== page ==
A PACKED out public meeting on the Wallace Land plans for Burghmuir gathered an overwhelmingly negative response to the proposals.
The Tuesday meeting was organised by Linlithgow and Linlithgow Bridge Community Council who chaired the discussion at the Burgh Halls, on what planning secretary Jack Thomson believes has generated more interest than any other planning application in Linlithgow.
Debate focused on community issues - location, population, and visual impact; social issues - housing, care for the elderly, schools and health facilities; and commercial issues - High Street development, retail expansion and tourism.
Springfield residents voiced objections on the impact on local education, complaining that an educational impact assessment was not included in the planning papers, Springfield Primary and local nurseries are at capacity, and there are already waiting lists for the Brownies and Guides, demonstrating the amount of young people in the area.
Kevin McPhillips who lives in Springfield said: “Parents of children under the age of 14 should be gravely worried about the proposals. The schools are creaking at the seams.”
A need for housing was identified, but many believed the affordable housing included in the plans would not target those most in need.
Problems sited with the retail impact assessment stated that it didn’t consider Bo’ness and underplayed the impact on Linlithgow. A medium sized supermarket, comparable to Tesco in South Queensferry, would also sell lots of non-food items which could seriously impact local businesses.
It was also mentioned the traffic impact assessment did not take into account plans for a health centre.
And for some it was the problem of so many facilities being out of town, and the scale of the development that was too much.
Resident David Olwa said: “They want to change Linlithgow into a city. How can all this be done on one application?”
The £200,000 fund was disregarded as an amount that wouldn’t even cover repairs to the front of the Star and Garter.
Local Ron Smith said: “The value of this type of land in Linlithgow is £1m per hectare, so we are talking about £50m in planning value. That says it all.”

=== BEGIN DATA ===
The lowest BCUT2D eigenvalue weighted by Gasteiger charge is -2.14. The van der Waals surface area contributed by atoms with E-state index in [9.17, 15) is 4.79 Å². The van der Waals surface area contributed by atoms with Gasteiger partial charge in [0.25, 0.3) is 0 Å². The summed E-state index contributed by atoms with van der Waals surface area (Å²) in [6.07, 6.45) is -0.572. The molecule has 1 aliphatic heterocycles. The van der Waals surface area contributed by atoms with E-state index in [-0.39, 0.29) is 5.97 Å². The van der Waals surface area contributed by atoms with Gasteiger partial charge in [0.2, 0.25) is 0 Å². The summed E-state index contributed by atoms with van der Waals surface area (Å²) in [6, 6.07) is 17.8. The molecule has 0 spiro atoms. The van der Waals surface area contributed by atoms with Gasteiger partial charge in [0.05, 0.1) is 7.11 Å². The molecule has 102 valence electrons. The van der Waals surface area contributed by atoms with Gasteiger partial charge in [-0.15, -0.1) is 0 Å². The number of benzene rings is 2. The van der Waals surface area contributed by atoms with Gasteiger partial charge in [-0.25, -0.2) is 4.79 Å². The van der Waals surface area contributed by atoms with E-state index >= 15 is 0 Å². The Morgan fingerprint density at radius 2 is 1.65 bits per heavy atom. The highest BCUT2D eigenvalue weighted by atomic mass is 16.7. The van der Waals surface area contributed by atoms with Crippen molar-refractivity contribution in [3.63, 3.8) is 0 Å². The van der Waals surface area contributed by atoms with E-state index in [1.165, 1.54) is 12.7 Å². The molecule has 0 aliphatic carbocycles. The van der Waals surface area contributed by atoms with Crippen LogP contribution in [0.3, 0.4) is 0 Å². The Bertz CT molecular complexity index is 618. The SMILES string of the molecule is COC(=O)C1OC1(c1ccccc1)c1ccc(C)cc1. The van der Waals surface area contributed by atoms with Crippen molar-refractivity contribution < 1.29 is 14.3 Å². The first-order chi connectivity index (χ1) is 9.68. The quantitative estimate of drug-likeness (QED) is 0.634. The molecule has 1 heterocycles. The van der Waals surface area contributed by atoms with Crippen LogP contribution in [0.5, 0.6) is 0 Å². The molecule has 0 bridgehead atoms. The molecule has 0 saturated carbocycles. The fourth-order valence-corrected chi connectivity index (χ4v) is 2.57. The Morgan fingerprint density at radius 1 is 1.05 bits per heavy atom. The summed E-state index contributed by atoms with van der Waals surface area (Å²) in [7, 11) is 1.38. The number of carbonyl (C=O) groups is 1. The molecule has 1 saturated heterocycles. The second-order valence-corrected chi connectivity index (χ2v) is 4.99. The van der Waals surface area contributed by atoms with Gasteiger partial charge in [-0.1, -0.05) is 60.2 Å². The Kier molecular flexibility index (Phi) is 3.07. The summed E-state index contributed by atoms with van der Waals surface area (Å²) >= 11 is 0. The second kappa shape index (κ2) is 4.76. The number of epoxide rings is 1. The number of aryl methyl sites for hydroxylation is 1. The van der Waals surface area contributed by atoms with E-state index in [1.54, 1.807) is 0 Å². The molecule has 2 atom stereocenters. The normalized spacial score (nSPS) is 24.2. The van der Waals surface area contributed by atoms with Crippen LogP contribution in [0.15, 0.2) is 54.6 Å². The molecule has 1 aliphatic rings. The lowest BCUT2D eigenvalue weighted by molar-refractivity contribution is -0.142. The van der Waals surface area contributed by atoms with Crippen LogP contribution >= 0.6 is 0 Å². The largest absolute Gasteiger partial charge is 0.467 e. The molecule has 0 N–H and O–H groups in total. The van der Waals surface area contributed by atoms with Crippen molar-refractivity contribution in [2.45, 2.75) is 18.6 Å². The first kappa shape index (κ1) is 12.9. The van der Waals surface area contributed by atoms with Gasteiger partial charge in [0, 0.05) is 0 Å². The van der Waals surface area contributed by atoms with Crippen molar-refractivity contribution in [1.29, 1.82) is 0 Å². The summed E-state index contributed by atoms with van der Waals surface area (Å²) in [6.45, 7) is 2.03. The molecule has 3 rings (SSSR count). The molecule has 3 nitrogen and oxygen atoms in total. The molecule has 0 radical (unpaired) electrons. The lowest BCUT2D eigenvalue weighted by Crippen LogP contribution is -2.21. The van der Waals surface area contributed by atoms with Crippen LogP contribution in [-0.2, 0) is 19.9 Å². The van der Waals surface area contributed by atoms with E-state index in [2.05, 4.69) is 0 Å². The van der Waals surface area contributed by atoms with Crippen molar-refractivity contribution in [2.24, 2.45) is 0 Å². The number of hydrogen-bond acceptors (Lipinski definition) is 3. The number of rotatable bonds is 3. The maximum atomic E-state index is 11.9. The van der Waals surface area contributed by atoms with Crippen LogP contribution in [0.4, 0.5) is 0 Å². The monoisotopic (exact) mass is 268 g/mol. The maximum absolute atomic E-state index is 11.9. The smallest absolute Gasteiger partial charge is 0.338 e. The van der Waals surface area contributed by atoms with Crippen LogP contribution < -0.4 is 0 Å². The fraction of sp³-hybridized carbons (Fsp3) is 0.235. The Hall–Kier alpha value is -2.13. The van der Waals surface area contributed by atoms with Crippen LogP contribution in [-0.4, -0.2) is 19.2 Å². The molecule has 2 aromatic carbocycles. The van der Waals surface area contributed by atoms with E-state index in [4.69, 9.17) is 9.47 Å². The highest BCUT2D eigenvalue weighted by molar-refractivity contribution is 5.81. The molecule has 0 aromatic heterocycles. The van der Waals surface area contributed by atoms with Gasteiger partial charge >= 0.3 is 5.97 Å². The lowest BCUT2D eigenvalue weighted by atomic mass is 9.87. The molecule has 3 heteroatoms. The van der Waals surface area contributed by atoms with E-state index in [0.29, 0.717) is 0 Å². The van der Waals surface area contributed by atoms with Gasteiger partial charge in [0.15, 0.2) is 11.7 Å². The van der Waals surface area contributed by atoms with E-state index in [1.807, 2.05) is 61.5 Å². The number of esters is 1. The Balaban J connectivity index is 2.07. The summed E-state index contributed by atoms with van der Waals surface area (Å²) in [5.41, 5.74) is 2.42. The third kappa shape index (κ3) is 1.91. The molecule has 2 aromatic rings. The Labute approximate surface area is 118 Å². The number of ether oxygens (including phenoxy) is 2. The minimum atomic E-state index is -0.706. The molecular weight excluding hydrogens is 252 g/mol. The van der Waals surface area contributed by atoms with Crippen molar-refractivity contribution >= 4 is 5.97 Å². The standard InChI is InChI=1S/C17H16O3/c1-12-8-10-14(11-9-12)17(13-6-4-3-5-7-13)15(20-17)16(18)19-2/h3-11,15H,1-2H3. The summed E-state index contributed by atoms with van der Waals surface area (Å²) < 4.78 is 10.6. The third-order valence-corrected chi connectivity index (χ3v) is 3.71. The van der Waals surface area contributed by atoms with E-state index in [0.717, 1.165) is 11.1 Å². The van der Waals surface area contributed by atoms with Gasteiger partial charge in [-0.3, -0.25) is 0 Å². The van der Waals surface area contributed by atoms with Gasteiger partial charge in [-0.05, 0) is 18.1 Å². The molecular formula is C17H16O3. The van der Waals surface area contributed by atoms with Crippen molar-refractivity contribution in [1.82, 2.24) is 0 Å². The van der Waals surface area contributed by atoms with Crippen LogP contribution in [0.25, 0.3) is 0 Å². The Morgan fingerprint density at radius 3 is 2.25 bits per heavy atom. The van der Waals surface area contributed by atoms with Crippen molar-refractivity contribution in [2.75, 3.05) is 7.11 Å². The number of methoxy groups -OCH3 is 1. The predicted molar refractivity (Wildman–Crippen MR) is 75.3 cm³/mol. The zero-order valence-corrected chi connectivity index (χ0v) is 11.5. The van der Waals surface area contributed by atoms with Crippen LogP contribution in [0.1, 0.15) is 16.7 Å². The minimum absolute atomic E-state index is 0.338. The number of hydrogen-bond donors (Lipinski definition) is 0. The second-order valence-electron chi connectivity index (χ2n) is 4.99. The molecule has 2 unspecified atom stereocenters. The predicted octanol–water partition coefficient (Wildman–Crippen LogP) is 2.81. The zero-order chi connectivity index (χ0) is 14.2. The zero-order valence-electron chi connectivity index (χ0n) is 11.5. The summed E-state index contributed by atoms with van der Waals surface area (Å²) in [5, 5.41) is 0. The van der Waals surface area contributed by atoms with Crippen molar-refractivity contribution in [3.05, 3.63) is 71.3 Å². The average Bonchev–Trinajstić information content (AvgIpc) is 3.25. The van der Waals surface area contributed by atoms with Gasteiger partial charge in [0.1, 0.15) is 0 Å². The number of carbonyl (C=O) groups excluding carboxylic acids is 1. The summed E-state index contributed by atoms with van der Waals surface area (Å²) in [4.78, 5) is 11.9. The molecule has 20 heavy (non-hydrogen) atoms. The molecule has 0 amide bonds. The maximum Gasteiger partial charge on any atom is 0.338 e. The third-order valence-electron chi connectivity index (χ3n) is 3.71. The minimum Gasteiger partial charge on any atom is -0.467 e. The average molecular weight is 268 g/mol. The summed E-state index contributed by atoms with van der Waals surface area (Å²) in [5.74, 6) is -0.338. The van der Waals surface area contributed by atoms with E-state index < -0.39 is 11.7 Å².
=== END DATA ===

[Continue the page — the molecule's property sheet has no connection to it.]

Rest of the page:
It was also pointed out that the proposals were for planning permission in principle and details could change if the plans were approved.
Nicholas Leonard, chairman of Linlithgow Against Supermarket Development, said: “The overwhelmingly negative response to the proposals for Burghmuir reflects the widespread concern about the damaging impact they would have on Linlithgow.”
Comments on the planning application can be made until March 16 and on West Lothian Council’s website over 300 have already been lodged.
A West Lothian Council spokesperson said: “We have received a significant volume of representations from the public regarding the Burghmuir development. All the points raised will be taken into account before a decision on the application is made.”
nAn application was lodged with West Lothian Council for a mixed use development at Burghmuir in February from Wallace Land Ltd.
n The 48 hectare site would include 600 homes (150 affordable housing), a medium sized food store, junction three slip roads onto the M9, a 60 bed care home, a 60 bed hotel with conferencing facilities, land for potential health care facilities and £200k for a town centre benefit fund.
nIt is estimated 500 permanent jobs will be created, with a potential 1,000 more in the allocated business site next to it. Construction would also create 250 jobs over the next decade.
nLeaflets from Wallace Land and local town groups detailing plans and objections have circulated the town.